Slotted for success

Stories toward the end of the year must be about where we go from here.

So I'd like to take a moment to introduce you to the future of horse racing.

It's a couple, a man and a woman.

He's a little heavy, a lot of that going around this time of the year. He's really upset about the Bailout Nation in which we live, particularly the automobile situation, during which the government is paying car companies to make more vehicles that nobody wants to buy, rent, or steal. Just look at Toyota, he says. Toyota just lost money for the first quarter in 70 years, making expensive cars you plug in next to the leaf blower. Here's when he will pay $25,000 for the unproven technology of an electric car: two weeks from never.

He is in business for himself and is caught up in bailout fever. Only he has to bail himself out. Here's the way you do that. You arbitrarily raise prices.

The woman smokes like it's going out of style.

She lights one cigarette from another.

After sitting 10 minutes next to some of the people who speak for horse racing across much of American, you might have to leave your sweatshirt on the front porch of your home, as the cigarette smoke can penetrate into the fiber of a fabric. I have heard it said that if you're in one of these places too long, your tongue can retain a smoky odor. Secondary smoke might be passed on later that night with a hug.

Would that the future of horse racing emanate from a bed of roses; would that the gaming public get its head out and attend the horse races in person on a regular basis, instead of frittering its discretionary and indiscreet money away on the mindlessness of team sports wagering.

But here's where they are: in a hurry.

And here's where we are: in a local casino.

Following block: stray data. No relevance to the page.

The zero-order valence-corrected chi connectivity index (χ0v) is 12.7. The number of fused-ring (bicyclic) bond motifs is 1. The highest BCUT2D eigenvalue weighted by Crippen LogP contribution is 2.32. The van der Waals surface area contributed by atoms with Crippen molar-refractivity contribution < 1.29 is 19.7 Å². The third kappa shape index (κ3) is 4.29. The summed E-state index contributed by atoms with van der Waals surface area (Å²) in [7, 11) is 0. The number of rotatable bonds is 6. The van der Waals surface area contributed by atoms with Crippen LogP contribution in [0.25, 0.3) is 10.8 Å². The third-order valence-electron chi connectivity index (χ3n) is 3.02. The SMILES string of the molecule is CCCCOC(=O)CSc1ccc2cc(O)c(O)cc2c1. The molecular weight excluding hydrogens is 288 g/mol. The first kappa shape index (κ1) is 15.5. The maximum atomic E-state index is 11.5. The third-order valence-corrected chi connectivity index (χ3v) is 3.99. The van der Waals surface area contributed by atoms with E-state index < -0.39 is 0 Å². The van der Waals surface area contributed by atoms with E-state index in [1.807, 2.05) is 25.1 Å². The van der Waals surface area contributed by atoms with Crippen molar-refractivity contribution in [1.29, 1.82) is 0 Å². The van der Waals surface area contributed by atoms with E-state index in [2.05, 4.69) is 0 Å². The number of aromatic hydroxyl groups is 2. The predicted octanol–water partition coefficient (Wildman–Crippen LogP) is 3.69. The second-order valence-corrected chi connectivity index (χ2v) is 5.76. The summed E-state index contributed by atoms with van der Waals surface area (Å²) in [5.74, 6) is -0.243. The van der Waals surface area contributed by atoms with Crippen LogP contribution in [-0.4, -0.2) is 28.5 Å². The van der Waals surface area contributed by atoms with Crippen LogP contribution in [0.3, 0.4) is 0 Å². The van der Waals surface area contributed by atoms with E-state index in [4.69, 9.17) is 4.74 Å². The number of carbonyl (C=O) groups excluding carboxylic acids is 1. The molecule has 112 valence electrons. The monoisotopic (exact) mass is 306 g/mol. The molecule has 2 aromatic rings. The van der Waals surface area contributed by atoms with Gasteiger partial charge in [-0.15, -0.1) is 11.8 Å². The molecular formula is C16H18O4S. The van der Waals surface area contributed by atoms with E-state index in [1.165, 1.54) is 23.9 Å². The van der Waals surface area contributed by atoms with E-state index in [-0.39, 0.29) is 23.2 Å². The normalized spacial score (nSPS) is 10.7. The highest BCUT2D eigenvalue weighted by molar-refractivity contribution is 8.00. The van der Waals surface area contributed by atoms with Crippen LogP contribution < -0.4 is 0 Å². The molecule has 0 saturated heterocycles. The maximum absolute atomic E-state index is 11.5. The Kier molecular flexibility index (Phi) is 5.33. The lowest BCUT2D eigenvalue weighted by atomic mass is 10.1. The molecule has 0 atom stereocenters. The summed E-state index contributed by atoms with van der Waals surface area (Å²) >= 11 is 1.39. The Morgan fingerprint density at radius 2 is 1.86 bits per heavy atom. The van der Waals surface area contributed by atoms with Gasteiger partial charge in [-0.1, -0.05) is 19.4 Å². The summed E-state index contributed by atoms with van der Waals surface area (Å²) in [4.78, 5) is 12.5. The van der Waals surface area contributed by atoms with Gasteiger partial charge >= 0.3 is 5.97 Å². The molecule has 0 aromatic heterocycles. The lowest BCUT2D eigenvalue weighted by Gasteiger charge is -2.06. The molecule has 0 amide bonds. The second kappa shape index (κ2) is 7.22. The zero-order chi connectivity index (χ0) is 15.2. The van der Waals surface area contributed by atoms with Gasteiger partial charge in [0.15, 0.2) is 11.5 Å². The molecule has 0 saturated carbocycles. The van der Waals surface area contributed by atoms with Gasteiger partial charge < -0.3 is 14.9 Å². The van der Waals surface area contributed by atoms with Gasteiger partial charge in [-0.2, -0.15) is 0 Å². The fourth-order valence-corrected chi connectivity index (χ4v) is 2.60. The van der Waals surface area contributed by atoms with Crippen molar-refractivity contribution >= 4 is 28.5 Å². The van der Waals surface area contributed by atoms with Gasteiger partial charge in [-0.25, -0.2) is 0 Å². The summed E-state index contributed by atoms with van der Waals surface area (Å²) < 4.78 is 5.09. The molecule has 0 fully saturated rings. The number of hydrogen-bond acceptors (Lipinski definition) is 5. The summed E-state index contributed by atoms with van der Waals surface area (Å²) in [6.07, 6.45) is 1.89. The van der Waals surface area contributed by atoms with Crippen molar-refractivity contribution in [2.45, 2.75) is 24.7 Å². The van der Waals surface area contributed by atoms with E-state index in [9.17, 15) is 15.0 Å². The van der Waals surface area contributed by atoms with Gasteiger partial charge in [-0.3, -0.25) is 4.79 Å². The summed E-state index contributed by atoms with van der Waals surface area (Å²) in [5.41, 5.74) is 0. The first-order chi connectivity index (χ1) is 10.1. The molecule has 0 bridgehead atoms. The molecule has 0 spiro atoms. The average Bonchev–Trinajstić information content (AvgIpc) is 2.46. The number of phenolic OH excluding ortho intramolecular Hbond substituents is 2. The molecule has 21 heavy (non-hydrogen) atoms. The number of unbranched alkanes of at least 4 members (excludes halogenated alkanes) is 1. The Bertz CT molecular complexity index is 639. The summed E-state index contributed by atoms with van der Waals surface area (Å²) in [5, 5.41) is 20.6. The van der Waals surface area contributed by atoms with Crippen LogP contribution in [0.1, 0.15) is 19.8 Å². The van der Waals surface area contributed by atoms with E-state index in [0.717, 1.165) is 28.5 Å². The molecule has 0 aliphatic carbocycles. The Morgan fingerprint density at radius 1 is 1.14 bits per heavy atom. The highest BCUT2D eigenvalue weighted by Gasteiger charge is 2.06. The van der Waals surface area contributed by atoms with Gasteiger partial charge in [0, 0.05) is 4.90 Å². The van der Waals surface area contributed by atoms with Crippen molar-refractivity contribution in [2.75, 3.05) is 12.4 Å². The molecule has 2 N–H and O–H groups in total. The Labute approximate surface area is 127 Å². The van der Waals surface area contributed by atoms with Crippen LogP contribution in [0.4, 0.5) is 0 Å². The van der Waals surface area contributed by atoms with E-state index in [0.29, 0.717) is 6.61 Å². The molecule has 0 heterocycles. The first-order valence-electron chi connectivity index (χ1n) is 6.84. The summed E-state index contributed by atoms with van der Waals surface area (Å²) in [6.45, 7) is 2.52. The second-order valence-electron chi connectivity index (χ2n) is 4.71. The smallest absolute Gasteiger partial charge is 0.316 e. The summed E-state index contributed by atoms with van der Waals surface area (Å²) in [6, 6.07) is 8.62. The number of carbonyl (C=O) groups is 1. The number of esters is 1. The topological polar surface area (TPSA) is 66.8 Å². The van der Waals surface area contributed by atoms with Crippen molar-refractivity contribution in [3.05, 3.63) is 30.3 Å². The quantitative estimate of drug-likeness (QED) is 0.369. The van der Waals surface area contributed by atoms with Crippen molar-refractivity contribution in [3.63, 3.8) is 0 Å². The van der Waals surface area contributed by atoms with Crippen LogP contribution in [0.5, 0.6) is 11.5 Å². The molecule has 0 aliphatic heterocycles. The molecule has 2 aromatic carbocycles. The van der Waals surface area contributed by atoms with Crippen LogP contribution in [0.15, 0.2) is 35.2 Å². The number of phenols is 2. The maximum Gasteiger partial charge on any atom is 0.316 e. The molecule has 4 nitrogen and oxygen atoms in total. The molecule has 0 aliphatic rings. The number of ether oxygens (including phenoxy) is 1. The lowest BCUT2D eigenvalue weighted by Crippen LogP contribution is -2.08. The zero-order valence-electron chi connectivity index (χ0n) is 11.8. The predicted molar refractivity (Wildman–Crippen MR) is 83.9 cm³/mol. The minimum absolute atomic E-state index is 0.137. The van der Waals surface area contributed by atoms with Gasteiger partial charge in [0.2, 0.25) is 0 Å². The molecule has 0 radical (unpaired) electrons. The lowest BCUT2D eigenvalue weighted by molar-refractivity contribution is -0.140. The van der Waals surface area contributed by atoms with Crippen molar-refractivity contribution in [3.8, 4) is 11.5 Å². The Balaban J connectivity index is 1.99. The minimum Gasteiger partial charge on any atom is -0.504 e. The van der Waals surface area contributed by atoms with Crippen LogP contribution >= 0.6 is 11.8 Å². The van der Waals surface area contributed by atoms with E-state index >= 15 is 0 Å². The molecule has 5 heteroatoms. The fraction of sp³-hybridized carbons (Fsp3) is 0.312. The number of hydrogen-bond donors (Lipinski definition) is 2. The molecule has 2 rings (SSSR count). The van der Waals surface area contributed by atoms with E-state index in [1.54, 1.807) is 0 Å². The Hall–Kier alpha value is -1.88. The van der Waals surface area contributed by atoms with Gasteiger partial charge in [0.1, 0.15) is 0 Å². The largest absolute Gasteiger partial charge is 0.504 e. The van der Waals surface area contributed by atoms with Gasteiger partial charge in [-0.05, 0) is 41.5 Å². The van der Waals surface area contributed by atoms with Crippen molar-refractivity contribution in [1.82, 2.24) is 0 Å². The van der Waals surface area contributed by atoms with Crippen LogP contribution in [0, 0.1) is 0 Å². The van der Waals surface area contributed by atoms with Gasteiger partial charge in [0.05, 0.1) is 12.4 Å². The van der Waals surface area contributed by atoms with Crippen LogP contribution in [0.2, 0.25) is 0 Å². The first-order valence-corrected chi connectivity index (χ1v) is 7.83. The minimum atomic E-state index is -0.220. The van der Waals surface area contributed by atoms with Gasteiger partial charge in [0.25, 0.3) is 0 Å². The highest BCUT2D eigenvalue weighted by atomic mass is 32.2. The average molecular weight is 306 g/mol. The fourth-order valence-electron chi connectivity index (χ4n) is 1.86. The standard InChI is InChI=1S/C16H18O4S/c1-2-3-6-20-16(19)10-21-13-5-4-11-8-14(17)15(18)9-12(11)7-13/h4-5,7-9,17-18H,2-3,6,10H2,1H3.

Cuts from local and regional slot machine action enables average horses to race across the land for purses of $25,000, in front of crowds 120, including connections. Without slot machine revenue, some of the horses that help pay various rents would be strolling across dude ranches outside Jackson Hole, designer jeans preferred, and numerous tracks would close and horseplayers would have to learn Internet poker, sounds honest, doesn't it.

Perhaps you have caught sight of Steve Wynn's new Encore hotel and little slice of Dubai in Vegas. Given the state of the global economy, which is California-like, CEOs and conventioneers might need to do a perp-trot into anyplace plush. Local or regional Indian or horse track casinos should benefit when it comes to gambling costs on the fringe.

Striding through a casino that contributes to the thoroughbred industry, the horse player feels something like a stockholder. As such, here is a suggestion based on the time spent with the aforementioned couple, into whose lap our favorite sport and pastime has been placed: Let the slot machine players win a little more, all right?

The two people I watched playing dollar bills like they were GM stock certificates, which they almost were, seemed to have been shown an expensive display of dissimilar objects. Cherries weren't in season. Bars didn't match. Watching without seeming to, I estimated that in one hour, the woman lost about $150, the male half that. Before leaving, I bought them each drinks. The woman hit for $60, the man $300, and faster they played.

This isn't our industry's unspoken motto for nothing.

Spin baby spin.

Write to Jay at jaycronley@yahoo.com.